Riders often believe they are using their legs, but as an observer, it’s clear to see space between their leg and the horses’ sides. The correct stirrup length plays a big role in the ability of the rider to use their legs comfortably. If stirrups are too long, the rider is constantly reaching for them as they ride, straightening their legs until they feel contact. In order to make contact, they reach with their toes and by pointing their toes down; the rider develops a habit of leaning forward. If the stirrups are too short, the rider places too much weight in the stirrup which can contribute to knee pain at the very least.
When riders become unbalanced, they press on the floor of the stirrup as a preemptive measure to keep their seats in the saddle — but the more they press with their feet, the more it lifts their seat out of the saddle, beginning a negative cycle.
One way to test how effectively you have been using your legs and seat is to ride in a small area such as a round corral or round pen and secure your reins around the horn of your saddle. Your reins should be available to use in case you feel out of control. Without using your reins or hands, ask your horse to move forward. When you put your left leg on to turn right, does your horse respond by turning in the direction you have asked, or does he speed up? Now, urge your horse into a trot, then sit deep as you exhale and remove your legs. Does your horse stop or continue moving forward? If your horse continues to speed up or move forward, this will reveal that you are riding with your hands only.
I’ve never deliberately set out to train my horse to ride bridleless; however, the more consistent I am in riding with my seat and legs, the lighter I can be with my hands. Periodically, I will secure my reins and test how consistent I have been with my cues. Using my seat and legs only, at all gaits I should be able to change direction, transition my speed both up and down, and come to a full stop with a backup. This helps me better understand what areas I need to target for improvement back in the arena.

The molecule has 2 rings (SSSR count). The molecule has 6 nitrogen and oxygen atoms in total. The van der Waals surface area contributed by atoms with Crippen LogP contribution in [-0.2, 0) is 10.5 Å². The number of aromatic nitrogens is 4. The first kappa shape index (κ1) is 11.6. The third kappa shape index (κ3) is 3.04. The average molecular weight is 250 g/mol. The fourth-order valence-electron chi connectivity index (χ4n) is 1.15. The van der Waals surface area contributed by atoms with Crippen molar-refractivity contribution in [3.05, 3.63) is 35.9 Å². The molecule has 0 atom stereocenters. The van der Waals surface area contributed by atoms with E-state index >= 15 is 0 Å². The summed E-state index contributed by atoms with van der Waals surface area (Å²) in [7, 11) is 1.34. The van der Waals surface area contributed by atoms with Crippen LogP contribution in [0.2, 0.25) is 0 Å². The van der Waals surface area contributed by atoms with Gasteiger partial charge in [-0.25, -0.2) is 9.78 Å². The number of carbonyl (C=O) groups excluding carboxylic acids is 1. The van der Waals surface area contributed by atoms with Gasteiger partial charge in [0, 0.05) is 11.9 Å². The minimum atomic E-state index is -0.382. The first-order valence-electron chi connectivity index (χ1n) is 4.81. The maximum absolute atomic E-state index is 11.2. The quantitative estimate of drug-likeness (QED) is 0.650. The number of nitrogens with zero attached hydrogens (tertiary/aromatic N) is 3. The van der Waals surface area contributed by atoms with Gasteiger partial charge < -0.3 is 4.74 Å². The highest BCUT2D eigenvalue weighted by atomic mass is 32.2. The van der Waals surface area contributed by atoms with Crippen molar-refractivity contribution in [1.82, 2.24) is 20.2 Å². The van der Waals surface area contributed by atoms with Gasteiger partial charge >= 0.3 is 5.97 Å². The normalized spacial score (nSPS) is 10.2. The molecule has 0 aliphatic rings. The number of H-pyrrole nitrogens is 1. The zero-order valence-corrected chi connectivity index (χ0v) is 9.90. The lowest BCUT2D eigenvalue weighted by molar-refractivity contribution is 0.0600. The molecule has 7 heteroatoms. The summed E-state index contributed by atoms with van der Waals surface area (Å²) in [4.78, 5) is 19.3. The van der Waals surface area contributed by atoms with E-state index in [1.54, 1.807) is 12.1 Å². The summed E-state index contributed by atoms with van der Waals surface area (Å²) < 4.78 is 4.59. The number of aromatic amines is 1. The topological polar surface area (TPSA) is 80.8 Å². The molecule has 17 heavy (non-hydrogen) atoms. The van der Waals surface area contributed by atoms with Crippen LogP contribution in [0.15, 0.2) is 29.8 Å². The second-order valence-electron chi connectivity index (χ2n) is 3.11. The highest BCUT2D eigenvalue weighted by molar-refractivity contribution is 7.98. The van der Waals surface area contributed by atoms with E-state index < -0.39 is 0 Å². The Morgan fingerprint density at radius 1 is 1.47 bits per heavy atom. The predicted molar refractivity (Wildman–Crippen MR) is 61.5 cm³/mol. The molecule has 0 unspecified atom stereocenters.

If you have only used your hands as an aid, in the beginning your horse will not respond to your legs and seat. One common complaint I hear from riders when they put a leg on to turn is that their horse speeds up. Remember that horses learn to respond according to the release, not pressure. What typically happens when a rider begins to use their legs for more than just a “go forward” cue, the horse will speed up when asked to change directions. As the horse increases his speed, the rider releases their leg which further embeds the cue to the horse… speed up. Whatever you release, you teach.
When I ask my horse to turn to the left, I add pressure with my right calf and use my left hand to tip his nose in the desired direction. If he speeds up, I will sit relaxed in the saddle and keep applying pressure with my right leg. If I need to, I will direct him into a smaller circle to control his speed, but will only release my leg when he yields to the direction I have asked as well as slows to the original speed we were going when I first applied the cue.
Whether you are riding a young colt or an older horse that is resistant or unfamiliar with leg cues, this is going to take several repetitions and consistent releases at the correct time for your horse to understand. Similarly, if you are new to using your legs, this will take time in the saddle repeating the exercise until you develop timing and feel so that you can release when your horse has given the slightest effort in moving off your leg.
It’s always an illuminating experience to have a friend video you as you ride. Many people are unaware of how they balance on their horse’s mouth, lean forward in the saddle, or incorrectly use their legs. You may have an image in your mind as to how you ride, but seeing yourself may prove to be a different story. Be willing to change — you will be rewarded for your effort.